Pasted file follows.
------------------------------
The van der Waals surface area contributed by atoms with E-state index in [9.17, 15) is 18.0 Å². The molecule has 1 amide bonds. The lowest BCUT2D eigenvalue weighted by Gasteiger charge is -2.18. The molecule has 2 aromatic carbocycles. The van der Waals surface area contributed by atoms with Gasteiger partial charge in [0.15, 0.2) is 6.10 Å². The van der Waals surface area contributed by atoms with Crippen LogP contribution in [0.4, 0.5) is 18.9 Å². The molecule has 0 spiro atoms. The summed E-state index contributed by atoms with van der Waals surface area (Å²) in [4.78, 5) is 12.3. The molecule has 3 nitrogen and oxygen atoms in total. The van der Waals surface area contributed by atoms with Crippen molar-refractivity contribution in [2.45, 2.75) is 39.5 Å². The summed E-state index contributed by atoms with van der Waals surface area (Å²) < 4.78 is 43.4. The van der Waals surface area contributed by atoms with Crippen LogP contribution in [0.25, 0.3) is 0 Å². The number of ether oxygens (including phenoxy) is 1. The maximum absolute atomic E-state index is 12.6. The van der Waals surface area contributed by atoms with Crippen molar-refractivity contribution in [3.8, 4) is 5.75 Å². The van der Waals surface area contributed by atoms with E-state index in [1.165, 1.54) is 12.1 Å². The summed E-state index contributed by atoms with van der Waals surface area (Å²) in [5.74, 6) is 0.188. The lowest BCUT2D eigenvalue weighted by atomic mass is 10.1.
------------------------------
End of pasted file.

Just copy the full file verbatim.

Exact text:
The van der Waals surface area contributed by atoms with E-state index in [9.17, 15) is 18.0 Å². The molecule has 1 amide bonds. The lowest BCUT2D eigenvalue weighted by Gasteiger charge is -2.18. The molecule has 2 aromatic carbocycles. The van der Waals surface area contributed by atoms with Gasteiger partial charge in [0.15, 0.2) is 6.10 Å². The van der Waals surface area contributed by atoms with Crippen LogP contribution in [0.4, 0.5) is 18.9 Å². The molecule has 0 spiro atoms. The summed E-state index contributed by atoms with van der Waals surface area (Å²) in [4.78, 5) is 12.3. The molecule has 3 nitrogen and oxygen atoms in total. The van der Waals surface area contributed by atoms with Crippen molar-refractivity contribution in [2.45, 2.75) is 39.5 Å². The summed E-state index contributed by atoms with van der Waals surface area (Å²) < 4.78 is 43.4. The van der Waals surface area contributed by atoms with Crippen LogP contribution in [0.25, 0.3) is 0 Å². The number of ether oxygens (including phenoxy) is 1. The maximum absolute atomic E-state index is 12.6. The van der Waals surface area contributed by atoms with Crippen molar-refractivity contribution in [3.8, 4) is 5.75 Å². The van der Waals surface area contributed by atoms with E-state index in [1.165, 1.54) is 12.1 Å². The summed E-state index contributed by atoms with van der Waals surface area (Å²) in [5.74, 6) is 0.188. The lowest BCUT2D eigenvalue weighted by atomic mass is 10.1.